Is the US heading towards another recession? Kohler
The trouble with kicking the can down the road is that you eventually encounter it again. That's what's happening to American fiscal policy at the end of this year.
There are actually a whole lot of cans that all come together on January 1, 2013: the end of the Bush tax cuts, the expiration of the 2010-11 payroll tax cut, expiration of emergency unemployment benefits and most importantly, $1.2 trillion of spending cuts that Congress stipulated would kick in automatically because the committee charged with finding agreed spending cuts couldn't agree.
All up, the US economy is facing its biggest fiscal contraction ever – one large enough to cause a recession in 2013. What's more, the markets don't seem to be taking any notice of it, perhaps because they don't believe Congress will actually let it happen.
It seems a reasonable bet that Republicans and Democrats will agree to dodge a recession, but history has shown that anyone who assumes sensible politics in Washington is taking a risk. In any case, the US has to deal with its massive debt burden at some point.
Without the legislated cutbacks, US debt will rise from 70 to 88% of GDP by 2022; with them, it falls to 61%.
As the Committee for a Responsible Federal Budget says: "Continuing all the expiring (tax cut) provisions and cancelling the sequester without a plan in place would be a dramatic move in the wrong direction and should be considered a non-starter."
The size of the looming fiscal contraction is the subject of hot debate. The CRFB calculates the cost of the things due to kick in on January 1 at $1 trillion over two years, or 3.5% of GDP just in 2013. Between 2013 and 2022 the total cost is $7.5 trillion.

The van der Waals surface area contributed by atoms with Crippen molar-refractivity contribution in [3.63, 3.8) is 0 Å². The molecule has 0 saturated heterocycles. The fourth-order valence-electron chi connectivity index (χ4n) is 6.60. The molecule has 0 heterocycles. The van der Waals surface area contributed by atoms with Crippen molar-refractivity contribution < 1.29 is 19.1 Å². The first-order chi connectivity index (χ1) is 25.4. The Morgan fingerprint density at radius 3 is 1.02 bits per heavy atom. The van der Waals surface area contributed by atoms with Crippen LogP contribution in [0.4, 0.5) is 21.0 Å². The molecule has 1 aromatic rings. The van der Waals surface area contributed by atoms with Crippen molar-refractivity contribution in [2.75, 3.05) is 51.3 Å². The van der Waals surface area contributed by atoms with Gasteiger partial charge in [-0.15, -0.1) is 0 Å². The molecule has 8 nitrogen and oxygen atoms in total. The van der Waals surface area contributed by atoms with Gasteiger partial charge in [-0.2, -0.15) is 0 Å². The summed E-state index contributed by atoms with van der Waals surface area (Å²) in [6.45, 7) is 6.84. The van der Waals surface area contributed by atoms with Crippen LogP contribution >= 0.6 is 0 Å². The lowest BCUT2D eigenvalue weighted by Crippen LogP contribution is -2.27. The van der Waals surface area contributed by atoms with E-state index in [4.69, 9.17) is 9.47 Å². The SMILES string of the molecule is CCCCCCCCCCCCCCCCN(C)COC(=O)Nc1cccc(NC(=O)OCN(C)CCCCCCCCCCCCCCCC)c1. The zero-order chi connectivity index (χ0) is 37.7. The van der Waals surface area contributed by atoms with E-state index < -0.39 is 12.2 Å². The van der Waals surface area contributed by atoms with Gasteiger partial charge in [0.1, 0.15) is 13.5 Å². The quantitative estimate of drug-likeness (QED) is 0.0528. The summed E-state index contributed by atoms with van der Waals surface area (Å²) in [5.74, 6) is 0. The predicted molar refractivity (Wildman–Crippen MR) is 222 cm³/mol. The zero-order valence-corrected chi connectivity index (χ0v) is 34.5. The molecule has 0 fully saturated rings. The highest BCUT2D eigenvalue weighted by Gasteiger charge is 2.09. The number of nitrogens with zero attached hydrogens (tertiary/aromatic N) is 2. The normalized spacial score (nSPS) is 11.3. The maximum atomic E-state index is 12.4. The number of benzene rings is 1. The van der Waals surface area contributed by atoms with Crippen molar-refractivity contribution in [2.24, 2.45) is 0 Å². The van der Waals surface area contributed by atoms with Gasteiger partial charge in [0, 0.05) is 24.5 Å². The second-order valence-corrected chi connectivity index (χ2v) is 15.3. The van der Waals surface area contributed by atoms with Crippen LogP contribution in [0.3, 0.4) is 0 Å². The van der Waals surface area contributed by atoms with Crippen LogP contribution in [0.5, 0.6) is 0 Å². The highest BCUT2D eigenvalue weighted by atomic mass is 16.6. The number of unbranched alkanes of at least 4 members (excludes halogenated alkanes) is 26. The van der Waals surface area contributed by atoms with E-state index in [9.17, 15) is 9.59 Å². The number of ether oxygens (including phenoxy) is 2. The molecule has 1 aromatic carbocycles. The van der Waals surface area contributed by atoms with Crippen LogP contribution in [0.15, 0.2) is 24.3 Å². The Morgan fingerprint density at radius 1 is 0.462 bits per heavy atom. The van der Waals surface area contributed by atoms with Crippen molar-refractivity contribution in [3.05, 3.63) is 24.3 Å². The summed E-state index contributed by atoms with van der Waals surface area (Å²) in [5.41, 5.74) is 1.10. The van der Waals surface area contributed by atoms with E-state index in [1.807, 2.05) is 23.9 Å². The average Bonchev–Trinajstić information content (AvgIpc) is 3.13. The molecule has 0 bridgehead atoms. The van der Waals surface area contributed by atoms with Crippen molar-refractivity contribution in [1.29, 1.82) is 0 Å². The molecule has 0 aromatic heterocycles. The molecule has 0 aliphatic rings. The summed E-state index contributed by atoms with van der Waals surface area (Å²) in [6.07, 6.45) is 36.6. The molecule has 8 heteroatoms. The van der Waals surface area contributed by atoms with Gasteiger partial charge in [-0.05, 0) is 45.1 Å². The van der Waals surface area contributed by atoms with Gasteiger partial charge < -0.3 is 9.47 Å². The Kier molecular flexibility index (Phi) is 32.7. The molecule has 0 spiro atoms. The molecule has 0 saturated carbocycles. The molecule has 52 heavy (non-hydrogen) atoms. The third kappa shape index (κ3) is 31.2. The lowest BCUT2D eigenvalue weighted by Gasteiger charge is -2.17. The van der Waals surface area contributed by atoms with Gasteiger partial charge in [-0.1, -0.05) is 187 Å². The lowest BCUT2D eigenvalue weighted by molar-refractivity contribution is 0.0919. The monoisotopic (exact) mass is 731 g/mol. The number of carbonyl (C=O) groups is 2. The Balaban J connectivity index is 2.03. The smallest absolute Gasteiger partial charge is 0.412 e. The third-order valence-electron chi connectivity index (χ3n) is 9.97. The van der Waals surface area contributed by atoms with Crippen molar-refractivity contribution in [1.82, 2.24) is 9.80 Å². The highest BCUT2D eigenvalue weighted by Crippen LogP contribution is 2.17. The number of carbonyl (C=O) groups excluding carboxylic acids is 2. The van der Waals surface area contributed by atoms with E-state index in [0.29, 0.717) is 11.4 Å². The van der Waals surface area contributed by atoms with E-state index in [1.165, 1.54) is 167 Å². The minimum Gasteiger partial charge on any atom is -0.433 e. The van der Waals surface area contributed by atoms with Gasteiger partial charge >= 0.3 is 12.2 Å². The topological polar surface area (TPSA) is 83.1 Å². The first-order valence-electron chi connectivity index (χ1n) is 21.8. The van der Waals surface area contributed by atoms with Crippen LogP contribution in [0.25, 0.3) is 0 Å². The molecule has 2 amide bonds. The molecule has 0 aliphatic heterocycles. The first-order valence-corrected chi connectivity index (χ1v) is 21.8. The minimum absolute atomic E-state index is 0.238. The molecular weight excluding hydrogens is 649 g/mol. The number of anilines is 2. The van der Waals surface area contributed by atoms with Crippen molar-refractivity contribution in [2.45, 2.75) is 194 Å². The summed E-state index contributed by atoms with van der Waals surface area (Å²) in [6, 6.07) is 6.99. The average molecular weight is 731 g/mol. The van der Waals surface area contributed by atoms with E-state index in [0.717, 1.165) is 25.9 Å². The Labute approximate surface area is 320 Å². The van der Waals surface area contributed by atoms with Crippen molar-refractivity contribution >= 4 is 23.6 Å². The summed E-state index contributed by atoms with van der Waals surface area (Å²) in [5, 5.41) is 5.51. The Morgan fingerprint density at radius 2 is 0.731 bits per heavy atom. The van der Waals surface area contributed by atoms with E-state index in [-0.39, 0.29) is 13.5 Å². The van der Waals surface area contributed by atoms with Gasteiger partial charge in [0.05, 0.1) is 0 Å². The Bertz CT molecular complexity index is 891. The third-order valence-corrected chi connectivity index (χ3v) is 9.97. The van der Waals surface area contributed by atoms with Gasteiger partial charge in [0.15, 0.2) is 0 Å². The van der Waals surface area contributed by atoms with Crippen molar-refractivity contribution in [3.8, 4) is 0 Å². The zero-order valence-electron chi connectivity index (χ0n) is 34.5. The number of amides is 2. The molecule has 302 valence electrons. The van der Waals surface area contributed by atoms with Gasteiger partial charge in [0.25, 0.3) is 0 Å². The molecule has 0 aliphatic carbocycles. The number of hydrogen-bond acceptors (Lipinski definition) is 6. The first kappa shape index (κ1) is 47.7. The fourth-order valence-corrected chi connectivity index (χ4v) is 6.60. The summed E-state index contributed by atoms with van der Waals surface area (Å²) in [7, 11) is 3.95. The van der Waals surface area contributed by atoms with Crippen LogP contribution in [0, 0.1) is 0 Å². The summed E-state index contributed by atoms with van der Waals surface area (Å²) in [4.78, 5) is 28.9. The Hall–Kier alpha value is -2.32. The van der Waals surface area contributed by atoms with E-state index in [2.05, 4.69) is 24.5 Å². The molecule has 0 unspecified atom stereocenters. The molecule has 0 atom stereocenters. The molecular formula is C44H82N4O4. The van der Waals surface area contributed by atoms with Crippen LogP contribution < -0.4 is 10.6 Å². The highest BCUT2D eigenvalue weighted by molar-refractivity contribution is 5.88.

However Morgan Stanley's David Greenlaw has calculated that the impact of the tightening in 2013 is more like 5% of GDP because of the conversion of fiscal year measures into the calendar year.
Even if you apply an "ultraconservative" fiscal multiplier, according to Greenlaw, that will lead to a disastrous recession in the US next year.
Just about every political commentator and economist in the US is assuming that legislation will eventually be passed to avoid what they're calling the "fiscal cliff", but that won't happen before the election in November, which leaves very little time to do something before January 1.
Says Greenlaw: "Conceivably, it could be just as difficult to break through the political gridlock after the election as it has proven to be in recent years. Thus, the range of possible outcomes is very wide and a high degree of uncertainty is likely to prevail right up to – and maybe even through – the November election."
In the Wall Street Journal recently, the Professor of Public Policy and Economics at Princeton, Alan Blinder wrote: "In the absence of progress between now and Election Day, Congress will have about eight weeks left – including Sundays, Thanksgiving, Christmas and New Year's Eve – to either (a) find a solution to the long-running fiscal battle or (b) kick the can down the road again.
"Bet on (b). Also bet that the agreement will come just before the bubbly flows on New Year's Eve. An outcome like that is far more likely than falling off the fiscal cliff. But my point is that finding a clever way to kick the can down the road again is becoming a bigger and bigger challenge. And Congress has barely coped with previous such challenges."
In other words, bet that the US won't go over the fiscal cliff, but don't bet your house. And in the meantime, there will be plenty of uncertainty and market wobbles.
This article first appeared on Business Spectator.